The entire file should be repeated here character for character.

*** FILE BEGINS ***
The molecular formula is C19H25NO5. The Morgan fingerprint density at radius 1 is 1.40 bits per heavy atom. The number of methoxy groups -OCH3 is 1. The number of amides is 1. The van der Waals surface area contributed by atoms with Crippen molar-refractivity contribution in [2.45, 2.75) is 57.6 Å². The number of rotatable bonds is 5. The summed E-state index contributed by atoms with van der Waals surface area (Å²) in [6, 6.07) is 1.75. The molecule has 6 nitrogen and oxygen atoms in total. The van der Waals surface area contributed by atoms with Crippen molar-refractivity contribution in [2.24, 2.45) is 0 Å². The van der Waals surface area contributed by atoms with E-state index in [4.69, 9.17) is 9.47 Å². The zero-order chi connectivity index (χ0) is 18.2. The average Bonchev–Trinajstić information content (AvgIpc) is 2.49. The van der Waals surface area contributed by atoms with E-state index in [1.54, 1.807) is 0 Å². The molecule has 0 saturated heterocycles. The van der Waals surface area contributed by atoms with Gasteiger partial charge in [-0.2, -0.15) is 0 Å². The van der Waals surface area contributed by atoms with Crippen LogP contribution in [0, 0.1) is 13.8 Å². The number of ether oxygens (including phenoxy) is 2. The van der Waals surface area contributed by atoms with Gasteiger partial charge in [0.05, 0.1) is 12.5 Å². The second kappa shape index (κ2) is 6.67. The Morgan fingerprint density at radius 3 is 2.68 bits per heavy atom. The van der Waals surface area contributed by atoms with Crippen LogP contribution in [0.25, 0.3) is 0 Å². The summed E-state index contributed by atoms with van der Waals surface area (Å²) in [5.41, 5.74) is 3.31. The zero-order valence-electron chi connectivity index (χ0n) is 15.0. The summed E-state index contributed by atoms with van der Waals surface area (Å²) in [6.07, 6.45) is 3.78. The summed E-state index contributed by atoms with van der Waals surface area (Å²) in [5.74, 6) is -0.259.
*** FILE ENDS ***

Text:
The molecular formula is C19H25NO5. The Morgan fingerprint density at radius 1 is 1.40 bits per heavy atom. The number of methoxy groups -OCH3 is 1. The number of amides is 1. The van der Waals surface area contributed by atoms with Crippen molar-refractivity contribution in [2.45, 2.75) is 57.6 Å². The number of rotatable bonds is 5. The summed E-state index contributed by atoms with van der Waals surface area (Å²) in [6, 6.07) is 1.75. The molecule has 6 nitrogen and oxygen atoms in total. The van der Waals surface area contributed by atoms with Crippen molar-refractivity contribution in [2.24, 2.45) is 0 Å². The van der Waals surface area contributed by atoms with E-state index in [4.69, 9.17) is 9.47 Å². The zero-order chi connectivity index (χ0) is 18.2. The average Bonchev–Trinajstić information content (AvgIpc) is 2.49. The van der Waals surface area contributed by atoms with E-state index in [1.54, 1.807) is 0 Å². The molecule has 0 saturated heterocycles. The van der Waals surface area contributed by atoms with Gasteiger partial charge in [-0.2, -0.15) is 0 Å². The van der Waals surface area contributed by atoms with Crippen LogP contribution in [0, 0.1) is 13.8 Å². The number of ether oxygens (including phenoxy) is 2. The van der Waals surface area contributed by atoms with Gasteiger partial charge in [0.05, 0.1) is 12.5 Å². The second kappa shape index (κ2) is 6.67. The Morgan fingerprint density at radius 3 is 2.68 bits per heavy atom. The van der Waals surface area contributed by atoms with Crippen LogP contribution in [0.25, 0.3) is 0 Å². The summed E-state index contributed by atoms with van der Waals surface area (Å²) in [5.41, 5.74) is 3.31. The zero-order valence-electron chi connectivity index (χ0n) is 15.0. The summed E-state index contributed by atoms with van der Waals surface area (Å²) in [6.07, 6.45) is 3.78. The summed E-state index contributed by atoms with van der Waals surface area (Å²) in [5.74, 6) is -0.259.